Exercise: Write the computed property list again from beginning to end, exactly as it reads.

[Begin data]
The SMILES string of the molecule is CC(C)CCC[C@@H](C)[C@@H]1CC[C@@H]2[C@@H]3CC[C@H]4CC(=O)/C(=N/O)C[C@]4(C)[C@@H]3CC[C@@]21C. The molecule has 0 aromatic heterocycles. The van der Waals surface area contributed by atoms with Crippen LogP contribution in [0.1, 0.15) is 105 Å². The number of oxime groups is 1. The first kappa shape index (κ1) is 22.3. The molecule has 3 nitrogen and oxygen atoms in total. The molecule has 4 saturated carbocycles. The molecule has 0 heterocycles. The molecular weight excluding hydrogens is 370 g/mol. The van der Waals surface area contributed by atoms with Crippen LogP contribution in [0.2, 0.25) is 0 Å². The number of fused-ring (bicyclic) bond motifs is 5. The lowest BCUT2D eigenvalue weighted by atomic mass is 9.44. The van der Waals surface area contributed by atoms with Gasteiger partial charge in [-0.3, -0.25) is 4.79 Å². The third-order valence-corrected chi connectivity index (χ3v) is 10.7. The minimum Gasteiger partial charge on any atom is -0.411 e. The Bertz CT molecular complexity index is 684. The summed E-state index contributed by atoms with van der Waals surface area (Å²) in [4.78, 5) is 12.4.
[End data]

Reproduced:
The SMILES string of the molecule is CC(C)CCC[C@@H](C)[C@@H]1CC[C@@H]2[C@@H]3CC[C@H]4CC(=O)/C(=N/O)C[C@]4(C)[C@@H]3CC[C@@]21C. The molecule has 0 aromatic heterocycles. The van der Waals surface area contributed by atoms with Crippen LogP contribution in [0.1, 0.15) is 105 Å². The number of oxime groups is 1. The first kappa shape index (κ1) is 22.3. The molecule has 3 nitrogen and oxygen atoms in total. The molecule has 4 saturated carbocycles. The molecule has 0 heterocycles. The molecular weight excluding hydrogens is 370 g/mol. The van der Waals surface area contributed by atoms with Crippen LogP contribution in [0.2, 0.25) is 0 Å². The number of fused-ring (bicyclic) bond motifs is 5. The lowest BCUT2D eigenvalue weighted by atomic mass is 9.44. The van der Waals surface area contributed by atoms with Gasteiger partial charge in [-0.3, -0.25) is 4.79 Å². The third-order valence-corrected chi connectivity index (χ3v) is 10.7. The minimum Gasteiger partial charge on any atom is -0.411 e. The Bertz CT molecular complexity index is 684. The summed E-state index contributed by atoms with van der Waals surface area (Å²) in [4.78, 5) is 12.4.